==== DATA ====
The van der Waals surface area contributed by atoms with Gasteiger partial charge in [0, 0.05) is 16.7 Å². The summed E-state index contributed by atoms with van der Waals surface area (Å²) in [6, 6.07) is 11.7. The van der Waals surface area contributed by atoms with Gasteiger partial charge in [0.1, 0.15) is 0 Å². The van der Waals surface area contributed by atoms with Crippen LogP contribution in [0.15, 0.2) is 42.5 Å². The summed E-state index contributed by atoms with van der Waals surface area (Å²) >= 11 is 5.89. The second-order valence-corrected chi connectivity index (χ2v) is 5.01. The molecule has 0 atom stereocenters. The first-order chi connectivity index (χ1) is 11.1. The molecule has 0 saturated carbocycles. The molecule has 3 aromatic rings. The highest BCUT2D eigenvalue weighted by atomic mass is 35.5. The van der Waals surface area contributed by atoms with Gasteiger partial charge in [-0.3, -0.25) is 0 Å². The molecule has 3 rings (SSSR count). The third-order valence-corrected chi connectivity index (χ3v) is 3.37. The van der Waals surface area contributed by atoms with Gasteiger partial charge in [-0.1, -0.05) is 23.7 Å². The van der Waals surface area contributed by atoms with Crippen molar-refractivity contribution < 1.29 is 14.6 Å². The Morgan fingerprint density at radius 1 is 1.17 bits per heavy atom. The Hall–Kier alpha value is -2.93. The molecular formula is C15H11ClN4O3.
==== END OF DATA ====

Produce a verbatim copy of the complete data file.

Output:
The van der Waals surface area contributed by atoms with Gasteiger partial charge in [0, 0.05) is 16.7 Å². The summed E-state index contributed by atoms with van der Waals surface area (Å²) in [6, 6.07) is 11.7. The van der Waals surface area contributed by atoms with Gasteiger partial charge in [0.1, 0.15) is 0 Å². The van der Waals surface area contributed by atoms with Crippen LogP contribution in [0.15, 0.2) is 42.5 Å². The summed E-state index contributed by atoms with van der Waals surface area (Å²) >= 11 is 5.89. The second-order valence-corrected chi connectivity index (χ2v) is 5.01. The molecule has 0 atom stereocenters. The first-order chi connectivity index (χ1) is 11.1. The molecule has 0 saturated carbocycles. The molecule has 3 aromatic rings. The highest BCUT2D eigenvalue weighted by atomic mass is 35.5. The van der Waals surface area contributed by atoms with Gasteiger partial charge in [-0.3, -0.25) is 0 Å². The molecule has 3 rings (SSSR count). The third-order valence-corrected chi connectivity index (χ3v) is 3.37. The van der Waals surface area contributed by atoms with Gasteiger partial charge in [-0.1, -0.05) is 23.7 Å². The van der Waals surface area contributed by atoms with Crippen molar-refractivity contribution < 1.29 is 14.6 Å². The Morgan fingerprint density at radius 1 is 1.17 bits per heavy atom. The Hall–Kier alpha value is -2.93. The molecular formula is C15H11ClN4O3.